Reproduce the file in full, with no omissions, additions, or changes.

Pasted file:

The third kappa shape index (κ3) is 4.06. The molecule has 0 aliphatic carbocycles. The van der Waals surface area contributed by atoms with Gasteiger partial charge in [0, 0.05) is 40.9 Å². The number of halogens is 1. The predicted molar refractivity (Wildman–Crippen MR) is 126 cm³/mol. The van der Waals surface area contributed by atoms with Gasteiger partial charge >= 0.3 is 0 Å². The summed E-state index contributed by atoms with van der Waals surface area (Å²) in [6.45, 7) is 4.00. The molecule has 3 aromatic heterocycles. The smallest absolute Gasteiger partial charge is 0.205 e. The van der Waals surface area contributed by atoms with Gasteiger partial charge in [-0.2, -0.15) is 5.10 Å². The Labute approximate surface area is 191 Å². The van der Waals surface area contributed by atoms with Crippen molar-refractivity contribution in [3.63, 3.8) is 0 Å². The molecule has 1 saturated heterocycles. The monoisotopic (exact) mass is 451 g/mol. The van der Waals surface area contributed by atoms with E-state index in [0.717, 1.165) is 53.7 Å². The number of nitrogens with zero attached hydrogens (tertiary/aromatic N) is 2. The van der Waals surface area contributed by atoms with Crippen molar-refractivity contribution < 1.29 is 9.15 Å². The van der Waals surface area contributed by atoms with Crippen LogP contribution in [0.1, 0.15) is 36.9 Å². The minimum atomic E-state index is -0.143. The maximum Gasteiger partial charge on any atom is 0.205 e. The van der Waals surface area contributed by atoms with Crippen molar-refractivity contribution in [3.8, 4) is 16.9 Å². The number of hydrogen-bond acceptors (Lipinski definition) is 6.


The third kappa shape index (κ3) is 4.06. The molecule has 0 aliphatic carbocycles. The van der Waals surface area contributed by atoms with Gasteiger partial charge in [0, 0.05) is 40.9 Å². The number of halogens is 1. The predicted molar refractivity (Wildman–Crippen MR) is 126 cm³/mol. The van der Waals surface area contributed by atoms with Gasteiger partial charge >= 0.3 is 0 Å². The summed E-state index contributed by atoms with van der Waals surface area (Å²) in [6.45, 7) is 4.00. The molecule has 3 aromatic heterocycles. The smallest absolute Gasteiger partial charge is 0.205 e. The van der Waals surface area contributed by atoms with Gasteiger partial charge in [-0.2, -0.15) is 5.10 Å². The Labute approximate surface area is 191 Å². The van der Waals surface area contributed by atoms with Crippen molar-refractivity contribution in [3.63, 3.8) is 0 Å². The molecule has 1 saturated heterocycles. The monoisotopic (exact) mass is 451 g/mol. The van der Waals surface area contributed by atoms with E-state index in [0.717, 1.165) is 53.7 Å². The number of nitrogens with zero attached hydrogens (tertiary/aromatic N) is 2. The van der Waals surface area contributed by atoms with Crippen molar-refractivity contribution < 1.29 is 9.15 Å². The van der Waals surface area contributed by atoms with Crippen LogP contribution in [0.1, 0.15) is 36.9 Å². The minimum atomic E-state index is -0.143. The maximum Gasteiger partial charge on any atom is 0.205 e. The van der Waals surface area contributed by atoms with Crippen molar-refractivity contribution in [3.8, 4) is 16.9 Å². The number of hydrogen-bond acceptors (Lipinski definition) is 6.